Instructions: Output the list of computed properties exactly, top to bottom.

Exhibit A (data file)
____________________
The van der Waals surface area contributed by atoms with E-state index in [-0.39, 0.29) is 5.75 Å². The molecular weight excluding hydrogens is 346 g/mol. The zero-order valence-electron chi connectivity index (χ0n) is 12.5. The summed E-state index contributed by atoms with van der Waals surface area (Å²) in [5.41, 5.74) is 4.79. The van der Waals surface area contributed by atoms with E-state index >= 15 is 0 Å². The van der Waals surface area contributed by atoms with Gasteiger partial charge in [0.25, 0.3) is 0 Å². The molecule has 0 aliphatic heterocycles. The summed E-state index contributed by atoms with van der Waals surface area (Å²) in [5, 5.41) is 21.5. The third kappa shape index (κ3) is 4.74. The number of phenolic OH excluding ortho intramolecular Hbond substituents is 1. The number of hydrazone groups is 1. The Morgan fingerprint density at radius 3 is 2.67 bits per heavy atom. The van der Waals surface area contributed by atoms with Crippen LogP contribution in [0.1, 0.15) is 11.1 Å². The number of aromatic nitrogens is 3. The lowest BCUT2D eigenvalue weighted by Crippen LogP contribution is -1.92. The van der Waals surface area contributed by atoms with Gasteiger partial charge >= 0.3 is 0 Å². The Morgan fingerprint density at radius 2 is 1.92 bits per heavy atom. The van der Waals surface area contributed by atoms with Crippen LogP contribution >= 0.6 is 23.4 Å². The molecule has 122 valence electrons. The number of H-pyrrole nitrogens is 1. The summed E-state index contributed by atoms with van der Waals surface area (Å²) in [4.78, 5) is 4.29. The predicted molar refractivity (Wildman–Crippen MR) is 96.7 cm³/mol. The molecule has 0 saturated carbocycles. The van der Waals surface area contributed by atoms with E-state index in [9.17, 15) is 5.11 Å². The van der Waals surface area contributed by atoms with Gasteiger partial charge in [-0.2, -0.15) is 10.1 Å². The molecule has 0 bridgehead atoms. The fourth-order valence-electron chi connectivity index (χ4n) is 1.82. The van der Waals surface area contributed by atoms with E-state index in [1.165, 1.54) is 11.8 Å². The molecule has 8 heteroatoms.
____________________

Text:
The van der Waals surface area contributed by atoms with E-state index in [-0.39, 0.29) is 5.75 Å². The molecular weight excluding hydrogens is 346 g/mol. The zero-order valence-electron chi connectivity index (χ0n) is 12.5. The summed E-state index contributed by atoms with van der Waals surface area (Å²) in [5.41, 5.74) is 4.79. The van der Waals surface area contributed by atoms with E-state index >= 15 is 0 Å². The van der Waals surface area contributed by atoms with Gasteiger partial charge in [0.25, 0.3) is 0 Å². The molecule has 0 aliphatic heterocycles. The summed E-state index contributed by atoms with van der Waals surface area (Å²) in [5, 5.41) is 21.5. The third kappa shape index (κ3) is 4.74. The number of phenolic OH excluding ortho intramolecular Hbond substituents is 1. The number of hydrazone groups is 1. The Morgan fingerprint density at radius 3 is 2.67 bits per heavy atom. The van der Waals surface area contributed by atoms with Crippen LogP contribution in [0.1, 0.15) is 11.1 Å². The number of aromatic nitrogens is 3. The lowest BCUT2D eigenvalue weighted by Crippen LogP contribution is -1.92. The van der Waals surface area contributed by atoms with Gasteiger partial charge >= 0.3 is 0 Å². The Morgan fingerprint density at radius 2 is 1.92 bits per heavy atom. The van der Waals surface area contributed by atoms with Crippen LogP contribution >= 0.6 is 23.4 Å². The molecule has 122 valence electrons. The number of H-pyrrole nitrogens is 1. The summed E-state index contributed by atoms with van der Waals surface area (Å²) in [4.78, 5) is 4.29. The predicted molar refractivity (Wildman–Crippen MR) is 96.7 cm³/mol. The molecule has 0 saturated carbocycles. The van der Waals surface area contributed by atoms with E-state index in [9.17, 15) is 5.11 Å². The van der Waals surface area contributed by atoms with Gasteiger partial charge in [-0.2, -0.15) is 10.1 Å². The molecule has 0 bridgehead atoms. The fourth-order valence-electron chi connectivity index (χ4n) is 1.82. The van der Waals surface area contributed by atoms with E-state index in [1.165, 1.54) is 11.8 Å². The molecule has 8 heteroatoms.